Someone has asked me about creating HDR using Photomatix in the past. So today I’m going to show you how to do that using bracketed images in Photomatix Pro 5. I’ve installed Photomatix as a stand-alone software but you can also get it as a Photoshop plugin. I’ve chosen this image below to show you the dynamic range of
I’ve installed Photomatix as a stand-alone software but you can also get it as a Photoshop plugin. I’ve chosen this image below to show you the dynamic range of
I’ve chosen this image below to show you the dynamic range you can achieve with Photomatix. It was taken near Kidron Valley in Jerusalem, Israel in late morning, hence the bright highlights in the background.
I bracketed three exposures in continuous shooting mode, handheld.
Photomatix Pro 5.1
The latest Photomatix Pro 5 has a significantly improved engine for HDR processing and addresses a few problems that the older versions had. For example, ghosting effect, less robust color and contrast adjustment and sharpening.
The layout is also more user-friendly. If you are serious about HDR and need a good software that you can trust, try it for free before you buy. If you decide to purchase it, remember to use the code “Fotographee” to get yourself a 15% discount!
These are the three bracketed images straight out of the camera:
All images were taken at ISO 100, 97mm focal length, f/14, in Raw and with a circular polarizer. Shutter speed (from the left) were 1/320, 1/80 and 1/20 using AEB. I’ve taken three sets of bracketed images just in case.
Post-Processing In Photomatix Pro 5.1
Once you have downloaded your images onto your computer, click on Photomatix Pro icon to load up the software. You should see a window like this appear on your screen.
As we are using bracketed images, go ahead and click on “Load Bracketed Photos”. “Load Single Photo” is to create HDR using a single RAW file.
The bottom two options are for batch processing, which we are not going to talk about today. The window below should appear next.
This is for you to select your images that you want to merge to create HDR. You may load as many images of different exposure as you want.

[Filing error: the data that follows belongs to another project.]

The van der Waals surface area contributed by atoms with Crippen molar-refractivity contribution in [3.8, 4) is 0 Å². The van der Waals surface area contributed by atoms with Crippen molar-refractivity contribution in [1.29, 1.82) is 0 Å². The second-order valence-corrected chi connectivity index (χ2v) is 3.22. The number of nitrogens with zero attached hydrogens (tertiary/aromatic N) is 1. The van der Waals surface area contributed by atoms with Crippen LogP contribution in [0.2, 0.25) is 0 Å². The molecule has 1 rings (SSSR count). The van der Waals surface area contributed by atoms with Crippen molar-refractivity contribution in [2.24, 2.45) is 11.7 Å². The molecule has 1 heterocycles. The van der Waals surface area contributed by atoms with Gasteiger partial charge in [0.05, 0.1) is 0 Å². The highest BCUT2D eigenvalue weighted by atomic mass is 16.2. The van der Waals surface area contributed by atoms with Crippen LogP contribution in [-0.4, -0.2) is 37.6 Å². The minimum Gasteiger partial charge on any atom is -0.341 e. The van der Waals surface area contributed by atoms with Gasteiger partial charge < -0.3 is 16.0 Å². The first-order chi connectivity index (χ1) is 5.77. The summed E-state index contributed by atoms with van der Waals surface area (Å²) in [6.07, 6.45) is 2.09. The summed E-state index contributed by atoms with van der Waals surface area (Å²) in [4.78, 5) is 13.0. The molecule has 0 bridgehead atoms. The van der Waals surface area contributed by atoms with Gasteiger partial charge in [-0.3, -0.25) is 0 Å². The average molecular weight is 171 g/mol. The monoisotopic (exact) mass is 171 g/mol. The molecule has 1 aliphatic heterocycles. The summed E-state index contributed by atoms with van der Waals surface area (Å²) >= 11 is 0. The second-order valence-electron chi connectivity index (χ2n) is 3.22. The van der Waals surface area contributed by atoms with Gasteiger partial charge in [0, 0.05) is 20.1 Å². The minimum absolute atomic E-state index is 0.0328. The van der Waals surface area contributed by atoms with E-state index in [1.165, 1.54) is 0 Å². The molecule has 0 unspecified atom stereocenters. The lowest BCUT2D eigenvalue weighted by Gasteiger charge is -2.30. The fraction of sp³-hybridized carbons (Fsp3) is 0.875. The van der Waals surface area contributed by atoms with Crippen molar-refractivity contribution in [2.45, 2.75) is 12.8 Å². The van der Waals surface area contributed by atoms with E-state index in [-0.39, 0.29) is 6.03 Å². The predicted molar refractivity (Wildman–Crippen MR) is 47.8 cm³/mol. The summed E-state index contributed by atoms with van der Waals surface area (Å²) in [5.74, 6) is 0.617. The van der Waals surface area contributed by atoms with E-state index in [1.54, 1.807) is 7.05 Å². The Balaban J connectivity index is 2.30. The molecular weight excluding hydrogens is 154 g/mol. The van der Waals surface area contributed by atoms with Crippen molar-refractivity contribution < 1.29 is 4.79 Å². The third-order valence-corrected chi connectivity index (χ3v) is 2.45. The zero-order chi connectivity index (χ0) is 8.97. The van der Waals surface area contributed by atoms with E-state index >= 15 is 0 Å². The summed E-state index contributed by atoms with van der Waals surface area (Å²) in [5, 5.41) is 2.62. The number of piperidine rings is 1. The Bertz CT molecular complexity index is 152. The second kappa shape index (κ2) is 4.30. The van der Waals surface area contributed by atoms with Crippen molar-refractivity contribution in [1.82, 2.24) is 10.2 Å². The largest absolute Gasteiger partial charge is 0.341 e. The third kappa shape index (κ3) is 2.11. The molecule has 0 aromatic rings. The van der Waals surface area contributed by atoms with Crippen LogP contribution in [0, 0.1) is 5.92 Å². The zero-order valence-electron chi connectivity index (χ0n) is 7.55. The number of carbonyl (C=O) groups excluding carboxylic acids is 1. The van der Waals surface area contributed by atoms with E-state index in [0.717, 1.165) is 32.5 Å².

In this case, we are going to load the three bracketed images above. So click “Browse” and navigate to select your images. Here you have the option to view the merged image in 32-bit.
It’s optional and it doesn’t affect what you do later, I always keep it checked to amaze myself =)
Go ahead and click OK once you have selected your images.
In this window, you have the option to get Photomatix to align the images (“Align source images”) for you and crop it following alignment (“Crop aligned images”).
You can also check the box for “Show options to remove ghosts” to de-ghost later – this is very useful if you have taken images where there are moving objects such as vehicles, people or trees. I leave this checked in every situation just in case I need it.
I tend to leave “Reduce noise on” unchecked because I often de-noise in Photoshop if I have to. I always check “Reduce chromatic aberrations” and leave the White Balance and Colour Primaries alone – you don’t really need to change these.
Once you are done, click “Align & Show Deghosting”.
You should now be able to select “Selective Deghosting” or “Automatic Deghosting”.
Ghosting happens when there is movement, for example, a person moved while you’re taking bracketed images. You will find the person in a different place on your bracketed images. This will come out as a shadow or ‘ghost’ in your merge HDR image.
In automatic deghosting, Photomatix decides where the ghosts are and let you choose which of the bracketed image you want to use to fix the ghosting. You can then drag the adjustment left or right to see the effect.
In selective deghosting mode, you can do it manually.
There is no ghosting in this image but I’ve listed the steps you can follow if you need to deghost. First, with your cursor, drag and draw a circle around where the ghost is